By November 2013, still aimed at children, Cow Wow was being put on shelves in the first of 900 Kroger supermarkets. Because Mr. Pouy lacked the resources to offer discounts and coupons, his milk was priced about 20 cents higher than flavored milks in Tetra Paks offered by Organic Valley and Horizon Organic. His sales did not meet expectations. “I was groomed on the more conceptual, marketing side of things, not on pricing or how to enter a market,” Mr. Pouy said. “What I found out was, Mom is the most frugal shopper of them all, and price made more of a difference than I thought it would.”
Then in May his local distributor, who happened to serve Santa Monica College as well, got Cow Wow into the school’s food court. Fifteen cases sold in the first week. The next week, Mr. Pouy stood near his product and watched. “Pretending to be a teacher, I saw people taking all three flavors,” including the new Cinny Minny, he said, “and that’s all they bought.”
THE OPTIONS Two days later, he met with his partner to discuss three possible paths:
■ Stay the course. Stick with young children, who are, by far, the biggest consumers of milk. This option was appealing because high schoolers and college students are notoriously fickle. What if Cow Wow was a fad? To pursue this option, Mr. Pouy’s next step would be to target private and charter schools and expand national sales in Kroger and other grocery stores with a marketing push to educate mothers about the benefits of flavored milk and alert children to Cow Wow’s flavors. The expected cost: $100,000.
■ Change course. Follow the buzz and the sales and pitch the product to millennials. To pursue this option, Mr. Pouy would rebrand, redesign, repackage and reformulate. He would try to hook 18- to 35-year-olds with hipper cows and a larger package with a resealable cap instead of a straw. To cut costs, he would switch to a nonorganic formula, “since millennials are less concerned about nutrition than mothers.” He would focus on selling to colleges and convenience stores. Cost: $100,000.
■ Adopt a hybrid strategy. Try to market to both age groups simultaneously. To pursue this option, Mr. Pouy would need to create two distinct marketing campaigns, one targeting mothers, the other millennials. With little overlap, the cost would double to $200,000.
WHAT OTHERS SAY Seth Goldman, co-founder and chief executive of Honest Tea: “At 150 calories per 8.5 ounces — roughly 50 percent more calories than low-fat milk — this isn’t a product that should be marketed to kids. Mr. Pouy is better off promoting his drink toward the millennials that are already gravitating toward his drinks. He should invest in field marketing efforts on campuses where students can enjoy the drinks as an occasional chance to reconnect with their childhood.”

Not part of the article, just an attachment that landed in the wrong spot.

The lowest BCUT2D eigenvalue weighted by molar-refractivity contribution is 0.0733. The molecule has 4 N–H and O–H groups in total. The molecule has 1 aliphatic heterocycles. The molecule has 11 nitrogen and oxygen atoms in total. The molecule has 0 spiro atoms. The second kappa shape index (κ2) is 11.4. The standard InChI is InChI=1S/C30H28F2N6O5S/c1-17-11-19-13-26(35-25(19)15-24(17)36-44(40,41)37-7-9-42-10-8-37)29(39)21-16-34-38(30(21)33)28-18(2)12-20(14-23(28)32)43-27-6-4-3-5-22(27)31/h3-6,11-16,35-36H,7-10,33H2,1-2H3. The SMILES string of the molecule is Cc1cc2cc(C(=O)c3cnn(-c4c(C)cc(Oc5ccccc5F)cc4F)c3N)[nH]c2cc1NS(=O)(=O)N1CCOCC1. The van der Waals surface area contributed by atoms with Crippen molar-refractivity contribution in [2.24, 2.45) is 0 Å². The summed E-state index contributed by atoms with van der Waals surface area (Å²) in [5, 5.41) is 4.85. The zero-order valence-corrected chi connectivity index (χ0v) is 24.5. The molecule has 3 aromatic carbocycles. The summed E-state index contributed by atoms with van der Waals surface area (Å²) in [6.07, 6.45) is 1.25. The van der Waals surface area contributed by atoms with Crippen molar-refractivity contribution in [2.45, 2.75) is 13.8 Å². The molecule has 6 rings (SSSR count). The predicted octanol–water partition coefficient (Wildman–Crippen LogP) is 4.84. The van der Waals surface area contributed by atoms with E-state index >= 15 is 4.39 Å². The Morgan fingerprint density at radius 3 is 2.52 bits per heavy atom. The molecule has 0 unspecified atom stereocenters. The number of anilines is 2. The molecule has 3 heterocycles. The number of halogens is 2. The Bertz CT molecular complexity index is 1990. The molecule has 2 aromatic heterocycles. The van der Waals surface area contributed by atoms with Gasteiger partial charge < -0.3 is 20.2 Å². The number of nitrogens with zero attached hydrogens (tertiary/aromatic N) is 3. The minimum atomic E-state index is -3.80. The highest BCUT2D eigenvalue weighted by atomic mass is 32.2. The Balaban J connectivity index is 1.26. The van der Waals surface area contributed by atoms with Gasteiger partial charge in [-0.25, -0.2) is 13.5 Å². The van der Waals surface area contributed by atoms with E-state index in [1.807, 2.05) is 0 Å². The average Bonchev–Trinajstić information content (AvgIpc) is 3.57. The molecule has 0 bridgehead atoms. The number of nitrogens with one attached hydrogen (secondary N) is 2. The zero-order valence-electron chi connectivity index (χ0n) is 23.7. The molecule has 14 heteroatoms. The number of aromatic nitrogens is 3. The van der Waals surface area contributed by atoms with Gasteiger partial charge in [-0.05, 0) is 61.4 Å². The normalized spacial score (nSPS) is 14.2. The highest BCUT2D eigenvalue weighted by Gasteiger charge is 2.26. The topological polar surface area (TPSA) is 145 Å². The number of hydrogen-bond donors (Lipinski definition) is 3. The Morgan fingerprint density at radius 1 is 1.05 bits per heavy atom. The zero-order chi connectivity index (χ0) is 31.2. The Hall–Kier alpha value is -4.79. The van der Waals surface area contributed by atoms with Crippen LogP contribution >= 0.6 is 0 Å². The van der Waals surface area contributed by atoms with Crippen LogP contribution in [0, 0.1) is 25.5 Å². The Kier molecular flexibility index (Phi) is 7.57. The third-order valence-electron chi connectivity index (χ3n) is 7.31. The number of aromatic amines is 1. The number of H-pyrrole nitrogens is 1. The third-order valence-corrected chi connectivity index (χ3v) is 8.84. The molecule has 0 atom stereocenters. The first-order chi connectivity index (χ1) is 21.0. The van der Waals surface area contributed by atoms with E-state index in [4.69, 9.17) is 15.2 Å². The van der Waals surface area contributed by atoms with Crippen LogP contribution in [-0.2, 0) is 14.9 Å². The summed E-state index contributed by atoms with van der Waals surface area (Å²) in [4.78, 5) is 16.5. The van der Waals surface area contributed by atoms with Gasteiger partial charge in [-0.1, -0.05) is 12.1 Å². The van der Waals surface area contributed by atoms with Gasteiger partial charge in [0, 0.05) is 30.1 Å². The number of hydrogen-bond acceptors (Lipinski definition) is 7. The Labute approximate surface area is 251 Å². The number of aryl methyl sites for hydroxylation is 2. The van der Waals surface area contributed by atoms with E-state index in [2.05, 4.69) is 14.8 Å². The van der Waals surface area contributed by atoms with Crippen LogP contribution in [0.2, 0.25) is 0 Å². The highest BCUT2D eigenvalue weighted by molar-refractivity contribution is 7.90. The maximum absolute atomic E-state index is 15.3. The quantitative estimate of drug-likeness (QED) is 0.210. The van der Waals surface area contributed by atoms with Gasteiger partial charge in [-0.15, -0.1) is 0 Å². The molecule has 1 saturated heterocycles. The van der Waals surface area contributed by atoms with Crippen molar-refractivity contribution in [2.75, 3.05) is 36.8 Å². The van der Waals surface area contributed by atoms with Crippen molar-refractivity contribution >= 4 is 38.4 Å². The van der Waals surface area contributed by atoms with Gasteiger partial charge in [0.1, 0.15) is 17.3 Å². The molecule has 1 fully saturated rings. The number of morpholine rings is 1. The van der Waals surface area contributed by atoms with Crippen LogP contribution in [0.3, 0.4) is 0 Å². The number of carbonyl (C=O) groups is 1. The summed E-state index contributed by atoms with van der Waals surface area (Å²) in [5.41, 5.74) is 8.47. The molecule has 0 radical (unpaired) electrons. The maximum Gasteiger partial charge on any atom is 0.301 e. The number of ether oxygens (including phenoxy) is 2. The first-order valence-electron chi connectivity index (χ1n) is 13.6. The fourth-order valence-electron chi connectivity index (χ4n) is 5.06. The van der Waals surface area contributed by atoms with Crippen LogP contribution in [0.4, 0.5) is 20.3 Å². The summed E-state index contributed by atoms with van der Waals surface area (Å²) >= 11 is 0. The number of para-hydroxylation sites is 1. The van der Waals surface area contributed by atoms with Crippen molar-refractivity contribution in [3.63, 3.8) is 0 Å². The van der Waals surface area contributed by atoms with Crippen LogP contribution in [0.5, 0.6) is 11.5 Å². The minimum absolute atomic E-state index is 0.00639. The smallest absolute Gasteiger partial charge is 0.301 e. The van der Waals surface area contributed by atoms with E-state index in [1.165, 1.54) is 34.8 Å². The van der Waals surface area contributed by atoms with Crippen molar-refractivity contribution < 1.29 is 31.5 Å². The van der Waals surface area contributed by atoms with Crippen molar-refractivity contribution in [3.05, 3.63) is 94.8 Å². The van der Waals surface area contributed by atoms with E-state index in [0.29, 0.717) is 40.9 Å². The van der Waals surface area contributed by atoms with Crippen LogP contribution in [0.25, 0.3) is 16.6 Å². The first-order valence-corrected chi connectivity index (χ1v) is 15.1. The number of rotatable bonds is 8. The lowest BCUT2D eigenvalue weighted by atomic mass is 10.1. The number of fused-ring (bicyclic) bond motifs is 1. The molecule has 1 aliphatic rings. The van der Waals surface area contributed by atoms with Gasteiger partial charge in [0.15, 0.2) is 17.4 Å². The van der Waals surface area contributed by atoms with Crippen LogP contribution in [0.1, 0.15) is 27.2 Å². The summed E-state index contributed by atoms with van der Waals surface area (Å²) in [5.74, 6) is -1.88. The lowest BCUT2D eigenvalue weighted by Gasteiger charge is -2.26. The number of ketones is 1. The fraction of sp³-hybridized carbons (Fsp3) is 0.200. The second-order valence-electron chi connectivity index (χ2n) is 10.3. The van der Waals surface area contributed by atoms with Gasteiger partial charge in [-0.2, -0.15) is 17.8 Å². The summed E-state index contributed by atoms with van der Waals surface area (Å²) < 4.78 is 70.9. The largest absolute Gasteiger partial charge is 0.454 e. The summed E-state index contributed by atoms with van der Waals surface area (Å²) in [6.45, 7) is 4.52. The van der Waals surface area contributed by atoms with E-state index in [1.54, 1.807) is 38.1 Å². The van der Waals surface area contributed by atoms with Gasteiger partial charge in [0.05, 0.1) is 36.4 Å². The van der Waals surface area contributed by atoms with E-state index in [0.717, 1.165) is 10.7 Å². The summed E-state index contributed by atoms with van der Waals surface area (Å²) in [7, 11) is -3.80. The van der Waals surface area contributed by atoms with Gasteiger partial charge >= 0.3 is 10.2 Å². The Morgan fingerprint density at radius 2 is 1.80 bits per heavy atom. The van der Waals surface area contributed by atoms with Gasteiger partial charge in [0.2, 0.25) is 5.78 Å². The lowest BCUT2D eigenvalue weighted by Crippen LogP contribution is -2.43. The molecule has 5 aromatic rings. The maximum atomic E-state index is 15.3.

Kara Goldin, founder and chief executive of Hint, a brand of flavored water: “I recommend focusing on a single target market. A cereal-flavored milk for the college market? I doubt it. But if that is your market, move out of the Tetra boxes and into a wide-mouth resealable bottle. And millennials young and old do care about ingredients, not just calories. And don’t settle for just any space in the stores you get into. If moms are your market, be where moms will look in the store. In the milk section is O.K., but how about in the cereal aisle? Or in the baby/kid food section?”
Doug Hall, founder and chief executive of Eureka Ranch, a consulting firm that helps companies create innovative products: “My advice is to stop being greedy. You have found a group of people who love Cow Wow. Focus 100 percent of your energy on millennials. Our research has found that presweetened cereals would have a hard time being introduced today. They exist only because they are ‘grandfathered in’ through the memories of older people. Let millennials adopt and own it. Then let diffusion of the innovation pull the product to the mass market.”
1 point Fair
2 points Good
3 points Excellent
1. Research Approach Does not show understanding of how to select a research approach. Is unable to clearly identify and provide examples of secondary and primary data sources. Identifies some primary and secondary data sources. No rational for sources provided. Somewhat identifies primary and secondary data sources. Rational for response could use additional key sources. Clearly identifies the research approach and primary and secondary data sources. Explanation is thorough, understandable and reasonable.
2. Market Segmentation Limited and inaccurate information provided on the market segmentation. Identifies the market segmentation(s) but does not consider all the key components. Identifies the market segmentation with limited rational provided in the response. Identifies the market segmentation and thoroughly reports on rational for responses.
3. Analysis Case study analysis is lacking. Market variables are missing /incomplete. Some elements of the market variables are identified but overall analysis is lacking. Market variables and analysis for the most part, are clearly described/ presented. Clearly identifies the market variables. Analysis is thorough and reasonable.
Very limited recommendation are provided. Some of the content is inaccurate. Recommendations are provided, but there is a great deal of potentially important information missing. Recommendations for the most part, are thoroughly and clearly reported. Some critical information may be missing. Recommendations are thoroughly and clearly reported, including: what direction the company should take and which segment(s) should be chosen.
5. Spelling, Grammar and Format There are a number of major errors in punctuation, grammar and/or spelling which make it difficult to read. There are 1 or 2 major errors in punctuation, grammar and/or spelling which interrupt the flow for the reader. Format requirements were not considered. There are 2 or 3 minor errors in punctuation, grammar and/or spelling which do not break the flow for the reader. Some format requirements have been met. There are no grammatical, spelling or punctuation errors and all format requirements have been met.